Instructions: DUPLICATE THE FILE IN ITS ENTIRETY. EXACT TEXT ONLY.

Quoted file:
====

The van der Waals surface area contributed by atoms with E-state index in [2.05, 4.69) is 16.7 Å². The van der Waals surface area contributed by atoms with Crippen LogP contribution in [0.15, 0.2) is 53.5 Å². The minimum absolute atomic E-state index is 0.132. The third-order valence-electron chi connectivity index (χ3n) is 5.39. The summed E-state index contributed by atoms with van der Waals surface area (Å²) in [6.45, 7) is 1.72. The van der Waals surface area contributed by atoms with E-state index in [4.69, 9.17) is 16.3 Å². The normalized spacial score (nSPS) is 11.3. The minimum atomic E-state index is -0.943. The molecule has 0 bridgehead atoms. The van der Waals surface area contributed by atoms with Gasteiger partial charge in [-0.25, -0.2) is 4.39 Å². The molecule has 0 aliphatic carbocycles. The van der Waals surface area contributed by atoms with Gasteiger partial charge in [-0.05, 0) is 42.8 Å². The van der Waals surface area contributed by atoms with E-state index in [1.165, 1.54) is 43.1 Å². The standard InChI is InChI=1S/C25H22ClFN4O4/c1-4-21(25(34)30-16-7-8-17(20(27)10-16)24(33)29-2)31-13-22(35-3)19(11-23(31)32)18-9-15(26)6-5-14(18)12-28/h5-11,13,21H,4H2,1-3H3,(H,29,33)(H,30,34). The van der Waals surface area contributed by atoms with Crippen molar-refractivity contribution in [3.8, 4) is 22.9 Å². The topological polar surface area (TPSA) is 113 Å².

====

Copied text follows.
The van der Waals surface area contributed by atoms with E-state index in [2.05, 4.69) is 16.7 Å². The van der Waals surface area contributed by atoms with Crippen LogP contribution in [0.15, 0.2) is 53.5 Å². The minimum absolute atomic E-state index is 0.132. The third-order valence-electron chi connectivity index (χ3n) is 5.39. The summed E-state index contributed by atoms with van der Waals surface area (Å²) in [6.45, 7) is 1.72. The van der Waals surface area contributed by atoms with E-state index in [4.69, 9.17) is 16.3 Å². The normalized spacial score (nSPS) is 11.3. The minimum atomic E-state index is -0.943. The molecule has 0 bridgehead atoms. The van der Waals surface area contributed by atoms with Gasteiger partial charge in [-0.25, -0.2) is 4.39 Å². The molecule has 0 aliphatic carbocycles. The van der Waals surface area contributed by atoms with Gasteiger partial charge in [-0.05, 0) is 42.8 Å². The van der Waals surface area contributed by atoms with E-state index in [1.165, 1.54) is 43.1 Å². The standard InChI is InChI=1S/C25H22ClFN4O4/c1-4-21(25(34)30-16-7-8-17(20(27)10-16)24(33)29-2)31-13-22(35-3)19(11-23(31)32)18-9-15(26)6-5-14(18)12-28/h5-11,13,21H,4H2,1-3H3,(H,29,33)(H,30,34). The van der Waals surface area contributed by atoms with Crippen molar-refractivity contribution in [3.8, 4) is 22.9 Å². The topological polar surface area (TPSA) is 113 Å².